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So, Why are plants smelly then?

As part of the University of Reading British Science Week outreach activities Dr M and colleagues Oli Wilson, Alex Dean and Katie Cooper hosted an event for local families addressing this aromatic question!  As Dr M pointed out to the attendees, this event also forms part of Reading Botany 2019, a year-long series of events celebrating 50 years botany masters teaching at Reading and over 100 years of botany research more widely.

Over 60 adults and children were welcomed to the Harborne Building biology laboratories at the School of Biological Sciences on Sunday 10th March 2019.  The larger group was divided into three smaller groups who alternated between three especially designed smelly plant activities:

Oli Wilson introducing lemon scent

1 Lemon Scent!  Oli Wilson started off by thinking about what smells actually are, and why plants might want to deploy them in the first place. Focusing on an array of lemon-scented species, we used microscopes to look at their architecture, noticing how several, such as stinging nettles (handle with gloves!), had surfaces covered in tiny spines (trichomes). We then discussed potential reasons why a number of different and quite unrelated plants smelled of lemon, e.g. Lemon Grass (Grass family), Lemon Thyme (Dead-nettle family) and Monterey Cypress (Cypress family – a conifer!).

The images below show some of the young participants sharpening their microscope skills observing Stinging Nettle trichomes – with protective gloves on! – and the wonderfully aromatic Mugwort (Artemisia).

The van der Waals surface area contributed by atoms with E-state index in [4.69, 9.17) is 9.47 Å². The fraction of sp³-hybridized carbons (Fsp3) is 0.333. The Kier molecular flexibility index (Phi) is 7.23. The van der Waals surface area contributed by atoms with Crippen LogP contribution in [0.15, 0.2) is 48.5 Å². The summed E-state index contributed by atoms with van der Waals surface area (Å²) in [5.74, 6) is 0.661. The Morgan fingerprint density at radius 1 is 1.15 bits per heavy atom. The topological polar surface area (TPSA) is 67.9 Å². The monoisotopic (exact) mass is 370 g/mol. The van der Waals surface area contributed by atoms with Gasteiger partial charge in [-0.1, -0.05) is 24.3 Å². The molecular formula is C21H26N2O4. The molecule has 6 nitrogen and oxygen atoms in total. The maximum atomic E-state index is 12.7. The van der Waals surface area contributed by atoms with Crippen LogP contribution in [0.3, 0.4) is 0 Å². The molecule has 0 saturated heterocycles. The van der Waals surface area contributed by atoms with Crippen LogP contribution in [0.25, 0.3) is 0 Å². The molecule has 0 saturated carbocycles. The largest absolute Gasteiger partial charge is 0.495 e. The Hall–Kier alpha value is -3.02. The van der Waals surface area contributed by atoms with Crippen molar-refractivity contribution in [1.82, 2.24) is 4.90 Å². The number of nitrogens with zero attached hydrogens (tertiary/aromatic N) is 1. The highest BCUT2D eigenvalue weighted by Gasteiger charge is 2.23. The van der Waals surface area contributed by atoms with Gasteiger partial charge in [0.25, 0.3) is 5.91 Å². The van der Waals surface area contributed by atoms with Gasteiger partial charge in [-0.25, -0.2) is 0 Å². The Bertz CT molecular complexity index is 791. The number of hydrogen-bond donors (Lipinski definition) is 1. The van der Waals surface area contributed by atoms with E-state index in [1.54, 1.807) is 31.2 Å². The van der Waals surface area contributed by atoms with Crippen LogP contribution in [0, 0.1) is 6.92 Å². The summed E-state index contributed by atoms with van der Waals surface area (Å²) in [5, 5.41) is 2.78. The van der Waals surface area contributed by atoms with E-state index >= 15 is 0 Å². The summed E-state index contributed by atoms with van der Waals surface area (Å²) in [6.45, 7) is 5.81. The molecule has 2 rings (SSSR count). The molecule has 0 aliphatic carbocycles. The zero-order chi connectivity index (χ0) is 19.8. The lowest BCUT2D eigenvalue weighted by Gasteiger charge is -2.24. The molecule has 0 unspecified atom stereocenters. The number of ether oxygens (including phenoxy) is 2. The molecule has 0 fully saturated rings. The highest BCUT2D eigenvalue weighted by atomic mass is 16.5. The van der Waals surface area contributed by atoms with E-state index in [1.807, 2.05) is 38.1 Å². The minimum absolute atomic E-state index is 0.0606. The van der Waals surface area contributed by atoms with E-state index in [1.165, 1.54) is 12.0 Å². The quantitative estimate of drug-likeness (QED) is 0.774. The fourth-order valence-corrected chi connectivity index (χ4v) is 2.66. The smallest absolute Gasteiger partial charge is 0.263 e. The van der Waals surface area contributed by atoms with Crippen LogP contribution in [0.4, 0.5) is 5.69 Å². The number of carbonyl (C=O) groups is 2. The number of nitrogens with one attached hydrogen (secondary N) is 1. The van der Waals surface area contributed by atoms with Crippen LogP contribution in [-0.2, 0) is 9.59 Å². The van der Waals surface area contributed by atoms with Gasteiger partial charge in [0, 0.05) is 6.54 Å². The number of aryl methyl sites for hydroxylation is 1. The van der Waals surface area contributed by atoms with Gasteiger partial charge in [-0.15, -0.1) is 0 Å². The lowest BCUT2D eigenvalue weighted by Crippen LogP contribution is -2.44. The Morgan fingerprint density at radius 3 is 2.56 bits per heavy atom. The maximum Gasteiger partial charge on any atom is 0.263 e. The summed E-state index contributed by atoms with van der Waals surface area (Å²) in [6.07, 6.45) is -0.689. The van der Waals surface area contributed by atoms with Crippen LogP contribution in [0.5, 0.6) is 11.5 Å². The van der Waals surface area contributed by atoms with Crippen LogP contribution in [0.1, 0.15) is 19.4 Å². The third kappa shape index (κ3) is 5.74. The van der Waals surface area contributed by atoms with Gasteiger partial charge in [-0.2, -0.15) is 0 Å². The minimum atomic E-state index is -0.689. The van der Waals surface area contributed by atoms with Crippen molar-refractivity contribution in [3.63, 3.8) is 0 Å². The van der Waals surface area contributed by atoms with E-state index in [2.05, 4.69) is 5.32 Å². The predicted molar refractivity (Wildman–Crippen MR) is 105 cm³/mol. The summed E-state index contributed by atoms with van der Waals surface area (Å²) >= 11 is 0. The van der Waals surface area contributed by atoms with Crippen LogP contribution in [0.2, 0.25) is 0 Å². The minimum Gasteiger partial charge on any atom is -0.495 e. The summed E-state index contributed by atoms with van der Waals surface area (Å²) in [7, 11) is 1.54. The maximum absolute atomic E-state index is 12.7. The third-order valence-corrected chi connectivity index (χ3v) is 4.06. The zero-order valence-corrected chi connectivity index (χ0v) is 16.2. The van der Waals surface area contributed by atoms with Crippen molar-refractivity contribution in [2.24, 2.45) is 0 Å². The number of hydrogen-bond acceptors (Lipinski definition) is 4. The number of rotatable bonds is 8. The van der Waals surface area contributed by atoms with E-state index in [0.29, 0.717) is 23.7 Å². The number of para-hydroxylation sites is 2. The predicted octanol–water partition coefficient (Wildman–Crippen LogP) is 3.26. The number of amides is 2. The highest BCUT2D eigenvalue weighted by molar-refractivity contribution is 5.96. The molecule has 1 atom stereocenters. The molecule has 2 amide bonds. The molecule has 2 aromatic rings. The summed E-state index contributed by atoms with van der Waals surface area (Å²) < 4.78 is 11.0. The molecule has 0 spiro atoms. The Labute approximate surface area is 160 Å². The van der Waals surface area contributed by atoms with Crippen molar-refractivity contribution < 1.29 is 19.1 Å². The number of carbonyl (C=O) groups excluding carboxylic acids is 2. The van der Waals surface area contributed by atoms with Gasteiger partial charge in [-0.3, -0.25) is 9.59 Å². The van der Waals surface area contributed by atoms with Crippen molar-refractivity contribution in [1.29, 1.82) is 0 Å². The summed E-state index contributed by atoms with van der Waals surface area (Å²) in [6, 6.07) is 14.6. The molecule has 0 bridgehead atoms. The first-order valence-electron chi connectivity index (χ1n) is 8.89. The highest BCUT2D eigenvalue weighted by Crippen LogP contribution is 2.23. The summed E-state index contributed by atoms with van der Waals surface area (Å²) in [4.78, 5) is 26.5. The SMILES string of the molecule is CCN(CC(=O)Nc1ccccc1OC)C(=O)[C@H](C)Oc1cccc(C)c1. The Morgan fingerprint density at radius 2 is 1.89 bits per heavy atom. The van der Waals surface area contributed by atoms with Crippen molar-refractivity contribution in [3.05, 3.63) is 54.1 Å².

The concept of convergent evolution was discussed and the advantages of using a common chemical language in a plant’s interconnected world.  Participants discussed how all of these lemon scented plants were producing limonene, and for all of them to use the same chemical, despite being so distantly related, suggested that there must be advantages to that. One advantage might be that limonene is just very effective at its job, so it has evolved several times; another might be the ability to signal alarm to neighbours (and to hear/smell warning signals from them in turn) about attacks. Related to that, participants also briefly looked at the ‘wood wide web’ concept of inter-connectedness among plants, which underlies the inter-communication between plants. This last theme is explored in the YouTube video here.

Alex Dean and his smelly (plant) families!

2 Smelly Families! Alex Dean explained that plants emit a wide variety of smells from their flowers, leaves, stems and roots. These smells have a variety of roles both for attracting pollinators, as well as preventing damage from insect herbivores or infection by fungi and microbes. In this session participants were treated to an exploration of how plant scents are found across a variety of plant families, while also showing diversity within a family.

In order to smell as many plants as possible participants played Alex’s “smelly plant game” in which 30 squished, mushed, or otherwise broken and crushed plants were placed in little pots. Participants sniffed the contents without any clues as to what the original plant might be. The aim of the game was to identify the smell, think about why it might smell like that, and also what it might smell similar to. The lucky winners were awarded their prizes (a lime, an onion, and some ginger!), and Alex explained a little about how these chemicals are useful for both the plant, and to us for food, medicines, therapy etc.